Your pet is part of your family, so why would you want to board him, when you can take him with you on a vacation? But, here are some tips that would help you…
TAGGED UNDER: Pet Travel
Many people have pets that they consider to be valued members of the family. Yet, whenever they make plans to hit the road or take to the skies to go on a vacation, they start lining up a spot at the local kennel to house their pet, while they go gallivanting off to have a great vacation. Well, if your pet is such a valued member of your family, why not take him along with you?
Fortunately, modern modes of travel have branched out to new approaches that welcome four-legged furry passengers. Most airlines offer options for traveling with pets, either by carrying them in the cargo hold or inside the cabin of the plane. Costs for taking your pet with you on a flight can vary among airlines, and each company has its own requirements and restrictions. But don’t make any assumptions and don’t take any chances―check with your airline before you even make plans, and be sure that you have all the information you’ll need in order to make the trip happily with your pet.
Most airlines that do allow pets require that the pet carrier is small enough for you to stow beneath the seat in front of you. But this requirement doesn’t mean you can just stuff your pet inside a small pet carrier in order to meet the airline’s requirements―airlines usually dictate that your pet has to be able to stand and turn around when inside the carrier. If your pet is too large for that, then you’ll need to book your pet’s reservation in the cargo area. Make this reservation at the same time you make yours, or you might have to leave him behind or rearrange your flight, which might be expensive. Your pet’s airline ticket will probably cost about as much as yours, but you may be able to save a little money if you don’t mind leaving your pet in the care of strangers for a few hours. Believe it or not, there are flights for pets only, such as the flights offered by PetAirways. These carriers are usually less expensive than commercial airlines, and they allow pets to fly inside the cabin rather than stowing them in the cargo area.
Before you even think about making reservations, though, you need to be sure your final destination is going to be pet-friendly. Unless your pet is a helper animal such as a seeing-eye dog, you can’t assume that your hotel will welcome animals. A simple online search will help you find lodging locales that are pet-friendly, so you can ensure that both you and your pet have great accommodations. Websites such as DogFriendly have a purpose of rating hotel chains and travel destinations according to how pet-friendly they are. Also, AAA conducts surveys to determine the nation’s top pet-friendly locales and cities, based on how many pet-friendly hotels are located there. Most hotels with websites have their pet policies listed on their own sites.
If your destination is outside the United States, it is very important to contact the American embassy or consulate at your final destination to get information about the quarantine policies of that country. Animals that live in different countries may carry various diseases that they have become immune to. But whenever animals that haven’t developed those immunities are exposed to those animals in other countries, a potentially deadly outbreak might occur. As a result, there are many countries that have strict policies for quarantining animals that arrive from other countries. Even in Hawaii, if a pet doesn’t meet the import requirements set by the state, the animal may be sequestered for up to four months.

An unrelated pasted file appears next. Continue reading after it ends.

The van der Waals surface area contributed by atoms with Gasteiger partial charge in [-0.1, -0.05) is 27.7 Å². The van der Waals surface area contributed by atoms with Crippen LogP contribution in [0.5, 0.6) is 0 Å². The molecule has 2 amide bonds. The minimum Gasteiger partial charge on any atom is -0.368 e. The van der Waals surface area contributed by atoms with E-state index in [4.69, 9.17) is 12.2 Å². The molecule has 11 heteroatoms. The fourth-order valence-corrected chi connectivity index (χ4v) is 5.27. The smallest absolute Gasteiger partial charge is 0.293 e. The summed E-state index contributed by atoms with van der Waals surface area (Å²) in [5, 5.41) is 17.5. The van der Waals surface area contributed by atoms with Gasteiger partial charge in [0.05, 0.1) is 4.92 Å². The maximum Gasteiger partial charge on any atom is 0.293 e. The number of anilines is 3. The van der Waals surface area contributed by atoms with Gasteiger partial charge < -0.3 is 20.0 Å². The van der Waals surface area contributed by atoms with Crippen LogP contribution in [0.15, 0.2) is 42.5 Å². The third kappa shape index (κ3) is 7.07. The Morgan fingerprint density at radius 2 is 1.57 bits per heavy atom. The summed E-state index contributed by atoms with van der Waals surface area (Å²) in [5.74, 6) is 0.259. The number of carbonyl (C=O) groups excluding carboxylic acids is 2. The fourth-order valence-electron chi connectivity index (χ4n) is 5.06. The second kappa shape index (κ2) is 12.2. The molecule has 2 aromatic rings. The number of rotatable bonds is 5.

Virtually every airline around the world requires that you have documentation from a licensed veterinarian that proves your pet is healthy and has received appropriate vaccinations. Some hotels may also require this information. Be sure that you keep the information in a safe place, along with your other vital documents, to be sure your pet’s travel is not compromised. But don’t take your pet for his physical too far in advance of your trip, though. Most airlines stipulate that your vet’s statement of good health can’t be more than ten days old. Again, check with your airline ahead of time to be sure you’ve planned correctly.
Just like some people, some pets are very anxious travelers. Being shuffled around in a crate, surrounded by strangers, stowed in a cargo hold with other anxious pets, can make the trip a rough one for your pet. So you might want to consider asking your vet for a pet tranquilizer to make the journey go more smoothly. Don’t use your own prescriptions; although some human sedatives will work okay, the dosage amount is different for animals than it is for humans. But if you’re traveling by air, you might want to skip the option of tranquilizers altogether. Animals who are sedated may have trouble with breathing at the higher altitudes, especially pet dogs and cats with shorter faces such as Pugs, Pekingese, and Persians. If you do choose to sedate your pet, be sure to get the medicine from your vet, a trusted source, rather than online.
Believe it or not, the government requires that you feed and water your pet well in advance of your departure time. The U.S. Department of Agriculture requires that all pets that travel on commercial airlines have to be fed and watered sometime within four hours of the departure time. You’ll have to sign a waiver when you check in saying that you did give your pet food and water within that time period. But be sure you don’t give them too much, because you don’t want your pet to suffer from motion sickness or anxiety from having an accident inside their crate. You may want to put some food in a bag attached to the outside of the crate, in case there is a long delay or unexpected layover, so airline employees can feed your pet if necessary.